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WVU Experimental Rocketry Club earns multiple awards in 2022 Spaceport America Cup

2022 WVU Rocketry Team in the desert.

WVU Experimental Rocketry Club competition participants from left to right: Elizabeth Breckenridge and Paislee Adlington (back row); Patrick Browning, Matteo Cerasoli, Corey Kinder, Tucker Johnson, Annette Straziuso, Noah Trimmer, Michael Borkoski, Joseph Shepard and Charles Howard (front row).

Among a group of 1,300 participants from 100 college and university teams globally, WVU Experimental Rocketry Club earned multiple awards in the 2022 Spaceport America Cup in June.

Story by Tara Heffernan, Multi-Media Specialist
Submitted Photo.


This event is the premiere, international collegiate rocketry event of the year. Participants come from all over the world to enter their high-powered experimental rocket.

“Once again, the WVU Experimental Rocketry Team has shown that Mountaineers absolutely shine on the global stage,” said Patrick Browning, teaching associate professor and rocketry faculty advisor. “The 2022 Spaceport America Cup was an incredibly significant event, not just for the WVU Experimental Rocketry Club’s Team, but for all the teams who came from around the world to participate in the competition, which had essentially been put on hold for two full competition cycles due to COVID.”

As a team, they earned first place in the 2022 Spaceport America Cup 30,000 foot Student Researched and Developed Solid Fueled category and second place with a cash award in the 2022 Space Dynamics Laboratory Payload Challenge. Team Lead, Joseph Shepard, was also awarded an individual Team Lead Challenge Coin recognizing his leadership efforts for this year’s team. Additionally, Elizabeth Breckenridge received individual recognition with a Social Media Challenge Coin, which she personally earned during her poster presentation for her work as the club’s media team lead.

“Winning first in our category, second in the payload competition, third overall, and being the best SRAD motor in the competition is a historical moment for us,” Breckenridge said. “We are centered around being able to give experiences that can’t quite be taught in the classroom, and we are very fortunate to have the chances we can get.”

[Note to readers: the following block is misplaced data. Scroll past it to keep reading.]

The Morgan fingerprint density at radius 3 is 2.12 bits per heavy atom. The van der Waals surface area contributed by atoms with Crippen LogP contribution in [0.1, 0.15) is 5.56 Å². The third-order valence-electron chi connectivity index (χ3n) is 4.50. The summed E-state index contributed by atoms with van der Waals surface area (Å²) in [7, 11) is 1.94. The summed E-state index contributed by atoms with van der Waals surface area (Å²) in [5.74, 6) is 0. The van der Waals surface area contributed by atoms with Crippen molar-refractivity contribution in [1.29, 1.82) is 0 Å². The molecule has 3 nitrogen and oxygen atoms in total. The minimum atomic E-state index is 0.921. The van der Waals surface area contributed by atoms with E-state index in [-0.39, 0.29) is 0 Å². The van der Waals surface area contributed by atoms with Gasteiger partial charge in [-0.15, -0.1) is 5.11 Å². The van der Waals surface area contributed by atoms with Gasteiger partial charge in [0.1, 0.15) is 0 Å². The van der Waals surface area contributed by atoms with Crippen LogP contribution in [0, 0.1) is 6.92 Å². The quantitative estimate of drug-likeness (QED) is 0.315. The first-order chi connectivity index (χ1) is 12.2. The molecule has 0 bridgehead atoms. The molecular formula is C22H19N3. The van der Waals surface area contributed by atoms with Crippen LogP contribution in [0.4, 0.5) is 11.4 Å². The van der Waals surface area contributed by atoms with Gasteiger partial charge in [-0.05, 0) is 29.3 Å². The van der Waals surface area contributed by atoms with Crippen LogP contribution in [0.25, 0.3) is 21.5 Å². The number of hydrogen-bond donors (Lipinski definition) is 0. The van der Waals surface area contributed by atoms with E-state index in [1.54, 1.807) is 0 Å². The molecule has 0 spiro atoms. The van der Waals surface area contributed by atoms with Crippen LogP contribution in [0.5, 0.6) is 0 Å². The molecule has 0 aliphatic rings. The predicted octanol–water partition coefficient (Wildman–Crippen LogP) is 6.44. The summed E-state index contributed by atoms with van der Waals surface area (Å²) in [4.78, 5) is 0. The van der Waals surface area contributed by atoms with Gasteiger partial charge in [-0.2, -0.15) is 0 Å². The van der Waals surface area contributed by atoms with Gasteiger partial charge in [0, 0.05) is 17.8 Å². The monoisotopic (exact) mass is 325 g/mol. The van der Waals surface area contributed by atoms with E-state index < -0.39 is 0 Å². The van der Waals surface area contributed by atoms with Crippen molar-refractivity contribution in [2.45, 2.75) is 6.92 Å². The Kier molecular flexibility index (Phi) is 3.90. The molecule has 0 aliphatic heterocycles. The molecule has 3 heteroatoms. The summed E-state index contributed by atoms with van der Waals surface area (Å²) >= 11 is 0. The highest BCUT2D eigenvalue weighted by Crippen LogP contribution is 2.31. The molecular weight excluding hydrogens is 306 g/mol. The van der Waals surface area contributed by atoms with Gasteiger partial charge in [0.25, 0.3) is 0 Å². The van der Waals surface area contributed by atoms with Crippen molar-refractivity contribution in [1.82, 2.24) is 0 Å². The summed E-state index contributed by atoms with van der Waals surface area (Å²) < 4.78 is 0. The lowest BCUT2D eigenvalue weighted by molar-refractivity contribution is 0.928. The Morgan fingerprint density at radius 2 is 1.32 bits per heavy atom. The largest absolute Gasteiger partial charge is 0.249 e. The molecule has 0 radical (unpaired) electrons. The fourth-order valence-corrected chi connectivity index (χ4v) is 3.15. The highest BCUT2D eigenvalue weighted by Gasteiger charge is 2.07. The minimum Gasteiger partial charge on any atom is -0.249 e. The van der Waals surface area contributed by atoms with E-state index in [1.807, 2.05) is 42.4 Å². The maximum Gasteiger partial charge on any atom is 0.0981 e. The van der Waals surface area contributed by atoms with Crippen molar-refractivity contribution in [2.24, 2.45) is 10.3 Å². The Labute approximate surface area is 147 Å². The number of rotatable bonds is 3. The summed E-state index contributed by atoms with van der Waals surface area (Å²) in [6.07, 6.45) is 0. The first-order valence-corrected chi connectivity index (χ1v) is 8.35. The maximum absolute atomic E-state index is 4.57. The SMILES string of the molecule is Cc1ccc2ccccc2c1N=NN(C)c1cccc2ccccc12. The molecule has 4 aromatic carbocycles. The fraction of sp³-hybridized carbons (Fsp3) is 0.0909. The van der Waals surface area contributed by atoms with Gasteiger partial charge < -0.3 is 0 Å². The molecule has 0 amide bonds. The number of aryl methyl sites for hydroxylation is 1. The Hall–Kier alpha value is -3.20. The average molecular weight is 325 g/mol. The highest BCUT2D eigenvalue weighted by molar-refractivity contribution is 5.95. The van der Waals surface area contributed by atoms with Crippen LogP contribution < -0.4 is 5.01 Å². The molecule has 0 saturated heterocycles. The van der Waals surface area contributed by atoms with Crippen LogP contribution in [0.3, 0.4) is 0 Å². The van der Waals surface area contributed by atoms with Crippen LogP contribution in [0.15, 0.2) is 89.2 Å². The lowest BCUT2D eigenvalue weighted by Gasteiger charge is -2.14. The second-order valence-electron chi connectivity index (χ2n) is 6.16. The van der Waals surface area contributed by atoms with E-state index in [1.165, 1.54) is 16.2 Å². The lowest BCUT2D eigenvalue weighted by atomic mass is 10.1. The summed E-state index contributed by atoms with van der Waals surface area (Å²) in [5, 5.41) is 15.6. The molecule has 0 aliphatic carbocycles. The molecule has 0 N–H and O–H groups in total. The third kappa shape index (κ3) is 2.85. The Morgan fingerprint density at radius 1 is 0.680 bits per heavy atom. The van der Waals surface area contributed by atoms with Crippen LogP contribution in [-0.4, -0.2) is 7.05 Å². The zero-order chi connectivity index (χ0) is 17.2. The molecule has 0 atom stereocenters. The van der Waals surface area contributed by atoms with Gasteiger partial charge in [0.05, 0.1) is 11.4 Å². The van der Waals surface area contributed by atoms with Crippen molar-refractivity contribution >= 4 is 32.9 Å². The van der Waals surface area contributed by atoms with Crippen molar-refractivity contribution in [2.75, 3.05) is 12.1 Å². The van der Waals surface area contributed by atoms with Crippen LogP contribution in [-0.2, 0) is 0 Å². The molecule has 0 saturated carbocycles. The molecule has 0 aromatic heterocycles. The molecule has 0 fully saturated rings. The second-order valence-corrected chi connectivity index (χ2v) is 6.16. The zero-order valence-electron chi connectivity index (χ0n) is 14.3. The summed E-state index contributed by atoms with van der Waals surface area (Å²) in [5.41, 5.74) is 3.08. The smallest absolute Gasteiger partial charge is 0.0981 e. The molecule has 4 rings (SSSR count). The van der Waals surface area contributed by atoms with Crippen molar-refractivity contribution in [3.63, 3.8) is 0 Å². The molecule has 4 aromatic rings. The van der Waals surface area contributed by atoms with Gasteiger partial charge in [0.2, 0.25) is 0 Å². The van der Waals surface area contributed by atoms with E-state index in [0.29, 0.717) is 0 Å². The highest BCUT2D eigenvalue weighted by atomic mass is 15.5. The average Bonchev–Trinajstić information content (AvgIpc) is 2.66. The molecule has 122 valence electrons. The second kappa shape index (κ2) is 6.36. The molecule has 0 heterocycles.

The WVU Experimental Rocketry Club has consistently competed at the Spaceport America Cup in one or both of the 10,000 and 30,000 SRAD categories since its inception in 2017. In those categories, the rocket is anticipated to travel to a climax of either 10,000 or 30,000 feet, respectively, under the propulsion of a student research and developed solid rocket motor.

Student teams that enter this competition spend a year constructing a rocket airframe capable of flying high speeds, as well as a rocket motor to propel the rocket off the launchpad. Successful teams must engage in careful design, construction and execution with many members working together in different, but important technical and logistical roles.

The members of the WVU Experimental Rocketry Club include Joseph Shepard, who recently graduated with BS in computer science and electrical engineering; Annette Straziuso and Tucker Johnson, who both recently graduated with BS in mechanical and aerospace engineering; Matteo Cerasoli and Charles Howard, mechanical and aerospace engineering seniors; Paislee Adlington, Elizabeth Breckenridge, Michael Borkoski, Noah Trimmer, mechanical and aerospace engineering juniors; Corey Kinder, history junior; WVU Faculty Advisor Patrick Browning; and Club Technical Advisor Joseph Pscolka.

This achievement marked the team's first successful 30,000 foot competition flight, as well as its first fully functional scientific payload deployment. Watch Appalachian Sunset's historic flight here!



Contact: Paige Nesbit
Statler College of Engineering and Mineral Resources
304.293.4135, Paige Nesbit

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